A Team of Destiny that Cannot be Stopped

Ned Yost considers the rest of his life without a gallbladder - Ed Zurga

Not even by bladders full of gall.

February 20, 2013. What seemed like just another Spring Training day to many will be remembered as the day the Kansas City Royals clinched a playoff berth.

On the day that manager Ned Yost lost a gallbladder, the Kansas City Royals gained a sense of destiny previously unknown to the team.

With another late inning come from behind win on Sunday afternoon, May 5th, against the Chicago White Sox, the team raised their record to 17 - 10. Outsiders are wondering how Yost is able to motivate his team to such unprecedented early season success. Insiders on the team point to that memorable late February day.

"It started like any other day," recalls Royals first baseman Eric Hosmer. "Yosty was his usual ornery self in the morning workouts. Nobody knew anything was wrong. We gathered after lunch for our normal team meeting before that day's game, but Ned was missing. I can't remember that ever happening before. Ned has never not been there."

A nervous buzz spread throughout the clubhouse. Players were wondering if something was wrong. Why would the man who preached responsibility and punctuality be late himself? What could have gone wrong?

Suspicions of the worst were confirmed when General Manager Dayton Moore came into the room and called for the attention of the team.

Former starter turned bullpen ace Luke Hochevar recounts what happened next. "I'll never forget it. Moore had an ashen look on his face. He clearly had been crying. He pulls out a piece of small piece of paper and begins to read from it in a voice just above a whisper. He says, 'I regret to inform you that Edger Frederick Yost the 3rd has had a gallbladder attack and has been taken to the hospital for surgery. At this point in time it is unknown how long he will be gone or when he will be back. We must all stay strong during this difficult time and remember what Ned would have us to do. As more information becomes available I will make it known to the team.'"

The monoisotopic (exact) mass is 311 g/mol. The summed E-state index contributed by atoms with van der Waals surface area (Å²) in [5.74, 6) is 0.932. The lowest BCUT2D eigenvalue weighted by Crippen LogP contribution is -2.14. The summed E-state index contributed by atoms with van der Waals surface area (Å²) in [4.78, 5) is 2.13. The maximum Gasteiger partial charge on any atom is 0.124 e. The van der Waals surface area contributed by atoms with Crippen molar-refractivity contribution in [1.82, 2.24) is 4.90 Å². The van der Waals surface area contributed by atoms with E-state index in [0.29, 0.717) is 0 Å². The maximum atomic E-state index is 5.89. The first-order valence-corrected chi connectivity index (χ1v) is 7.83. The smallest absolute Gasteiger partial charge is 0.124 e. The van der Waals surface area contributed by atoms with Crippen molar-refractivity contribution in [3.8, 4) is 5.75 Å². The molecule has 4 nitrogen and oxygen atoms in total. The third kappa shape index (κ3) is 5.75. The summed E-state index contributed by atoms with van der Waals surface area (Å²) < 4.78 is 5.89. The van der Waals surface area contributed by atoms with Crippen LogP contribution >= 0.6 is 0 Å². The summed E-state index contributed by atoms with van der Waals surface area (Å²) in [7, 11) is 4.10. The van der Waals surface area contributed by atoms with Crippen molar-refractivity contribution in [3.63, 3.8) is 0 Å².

A deathly silence filed the room. Players were looking at each other wondering what to do next. Could a man as tough and hard-nosed as Ned Yost have a minor medical emergency? If Ned Yost had to be whisked to the hospital, then what does that say for frailty of any of us?

A few cries were beginning to be heard from the players, when the leader of the team, Jeff Francoeur, stood up. In the midst of convulsing sobs, he shouted, "I call down curses upon thee, thou vile bladder of gall which dost take away our captain!"

The floodgates were then opened, as loud, lamenting sobs filled the clubhouse. Salvador Perez, capturing the mood of all, stood up on a chair, and quoting Whitman, shouted: "O Captain! My captain! Our fearful trip is done. The ship has weathered every rack; The prize we sought is won."

Right at that moment, in the middle of Salvador's poem, an event so inspiring, so unforgettable, so life-changing occurred. An event that after the Royals make the playoffs in 2013, all will point back at and say, "That is when we pulled together as a team. That is when we knew we couldn't be stopped."